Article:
to the Day of Resurrection,
what can I do if do not mourn until the promised day?

Mamoosta Mahwi

Don’t Take So Much On To Yourself

Peace, one and all…

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Don’t take so much on to yourself.
Sit silently with your beloved,
and together
contemplate the Beloved of All.

Don’t take so much on to yourself.
Remember what you are:
a tiny water droplet
lost amidst the Ocean.

Don’t take so much on to yourself.
Live, love, serve, remember:
what’s here today will be gone tomorrow,
so give of yourself freely while you can.

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An I That Is Experiencing…

Peace, one and all…

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‘In this realm also you can observe two things: an ‘I’ that is experiencing and something that is experienced… That which experiences, on the other hand, is known by many names: the ‘kingdom of Heaven’ or ‘kingdom of God’,’ ‘the light,’ ‘Sophia’ or ‘Wisdom,’ ‘the Word’ or ‘Logos,’ and nous…All these terms reveal different aspects of this primordial Self, or experiencer… Rudolf Steiner says, ‘Body and soul are the vehicles of the ‘I'; it works in them. Just as the physical body has its center in the brain, the soul has its center in the ‘I”…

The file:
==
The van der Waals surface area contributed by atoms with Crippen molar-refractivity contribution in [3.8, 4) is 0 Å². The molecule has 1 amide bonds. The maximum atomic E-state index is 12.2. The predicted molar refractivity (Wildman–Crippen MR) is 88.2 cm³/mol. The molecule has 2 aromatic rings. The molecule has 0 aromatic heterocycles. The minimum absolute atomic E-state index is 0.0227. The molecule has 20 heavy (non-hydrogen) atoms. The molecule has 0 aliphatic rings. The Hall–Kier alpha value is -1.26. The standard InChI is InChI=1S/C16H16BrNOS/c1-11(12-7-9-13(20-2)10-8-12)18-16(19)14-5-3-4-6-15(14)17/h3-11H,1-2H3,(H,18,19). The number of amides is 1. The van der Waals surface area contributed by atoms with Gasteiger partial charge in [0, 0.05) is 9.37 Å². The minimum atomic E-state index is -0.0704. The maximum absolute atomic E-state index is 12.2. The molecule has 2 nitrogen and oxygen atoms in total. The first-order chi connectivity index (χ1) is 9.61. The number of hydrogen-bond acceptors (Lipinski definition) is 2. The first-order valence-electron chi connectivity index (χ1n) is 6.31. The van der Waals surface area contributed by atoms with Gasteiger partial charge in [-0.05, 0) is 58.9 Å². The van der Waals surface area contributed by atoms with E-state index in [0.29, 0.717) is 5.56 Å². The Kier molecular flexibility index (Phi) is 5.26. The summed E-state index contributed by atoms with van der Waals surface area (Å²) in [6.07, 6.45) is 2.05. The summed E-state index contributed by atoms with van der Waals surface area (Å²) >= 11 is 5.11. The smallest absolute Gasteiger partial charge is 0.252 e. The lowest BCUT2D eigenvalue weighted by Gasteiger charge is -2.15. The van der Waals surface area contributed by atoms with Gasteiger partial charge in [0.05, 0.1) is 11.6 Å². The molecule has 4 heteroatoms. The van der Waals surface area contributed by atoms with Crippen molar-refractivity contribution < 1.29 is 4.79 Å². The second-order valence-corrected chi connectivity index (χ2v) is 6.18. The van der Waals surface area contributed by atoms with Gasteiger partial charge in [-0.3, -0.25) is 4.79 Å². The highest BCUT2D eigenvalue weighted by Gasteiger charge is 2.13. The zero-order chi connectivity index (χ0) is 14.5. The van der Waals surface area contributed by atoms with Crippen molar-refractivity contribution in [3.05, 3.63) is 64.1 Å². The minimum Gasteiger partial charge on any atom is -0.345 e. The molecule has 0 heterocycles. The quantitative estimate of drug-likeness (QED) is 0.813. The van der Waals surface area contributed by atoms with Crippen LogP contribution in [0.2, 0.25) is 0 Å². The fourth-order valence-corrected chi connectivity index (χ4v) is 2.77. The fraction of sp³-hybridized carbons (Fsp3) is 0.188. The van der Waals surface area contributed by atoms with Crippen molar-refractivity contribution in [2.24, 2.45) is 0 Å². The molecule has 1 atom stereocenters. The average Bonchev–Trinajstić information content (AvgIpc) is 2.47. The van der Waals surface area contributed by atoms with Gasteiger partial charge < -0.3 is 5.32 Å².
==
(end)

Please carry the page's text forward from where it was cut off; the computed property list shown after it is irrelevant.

Understood in this way, these terms cast new light on many Gospel texts. When Christ says, ‘Be of good cheer; I have overcome the world’ (John 16:33), he is giving a one-sentence commentary of inner Christianity…And when the Gospel says of the Logos, ‘The world knew him not’ (John 1:10), this is because the world, strictly speaking, cannot know; it is what is known. ‘I am the light of the world’ (John 8:12) points to the truth that the ‘I’ that perceives is what makes it possible for the world to be seen at all; without a perceiver, an experiencer, it is nothingness’.